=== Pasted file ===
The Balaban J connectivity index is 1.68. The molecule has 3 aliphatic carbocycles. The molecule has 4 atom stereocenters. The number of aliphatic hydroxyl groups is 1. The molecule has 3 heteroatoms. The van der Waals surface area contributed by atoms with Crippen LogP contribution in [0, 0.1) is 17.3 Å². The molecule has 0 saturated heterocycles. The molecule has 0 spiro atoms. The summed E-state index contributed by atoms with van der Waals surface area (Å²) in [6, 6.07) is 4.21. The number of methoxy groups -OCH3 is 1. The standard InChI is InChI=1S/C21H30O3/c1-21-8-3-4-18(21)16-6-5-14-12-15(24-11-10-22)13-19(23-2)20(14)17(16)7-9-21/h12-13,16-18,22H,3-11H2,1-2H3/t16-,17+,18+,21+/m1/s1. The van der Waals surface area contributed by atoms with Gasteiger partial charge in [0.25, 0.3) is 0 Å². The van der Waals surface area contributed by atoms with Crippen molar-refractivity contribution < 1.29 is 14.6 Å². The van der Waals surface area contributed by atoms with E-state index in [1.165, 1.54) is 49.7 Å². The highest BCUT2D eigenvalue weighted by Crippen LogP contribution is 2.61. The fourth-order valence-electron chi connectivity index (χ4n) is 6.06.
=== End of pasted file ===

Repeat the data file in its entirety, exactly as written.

The Balaban J connectivity index is 1.68. The molecule has 3 aliphatic carbocycles. The molecule has 4 atom stereocenters. The number of aliphatic hydroxyl groups is 1. The molecule has 3 heteroatoms. The van der Waals surface area contributed by atoms with Crippen LogP contribution in [0, 0.1) is 17.3 Å². The molecule has 0 saturated heterocycles. The molecule has 0 spiro atoms. The summed E-state index contributed by atoms with van der Waals surface area (Å²) in [6, 6.07) is 4.21. The number of methoxy groups -OCH3 is 1. The standard InChI is InChI=1S/C21H30O3/c1-21-8-3-4-18(21)16-6-5-14-12-15(24-11-10-22)13-19(23-2)20(14)17(16)7-9-21/h12-13,16-18,22H,3-11H2,1-2H3/t16-,17+,18+,21+/m1/s1. The van der Waals surface area contributed by atoms with Gasteiger partial charge in [0.25, 0.3) is 0 Å². The van der Waals surface area contributed by atoms with Crippen molar-refractivity contribution < 1.29 is 14.6 Å². The van der Waals surface area contributed by atoms with E-state index in [1.165, 1.54) is 49.7 Å². The highest BCUT2D eigenvalue weighted by Crippen LogP contribution is 2.61. The fourth-order valence-electron chi connectivity index (χ4n) is 6.06.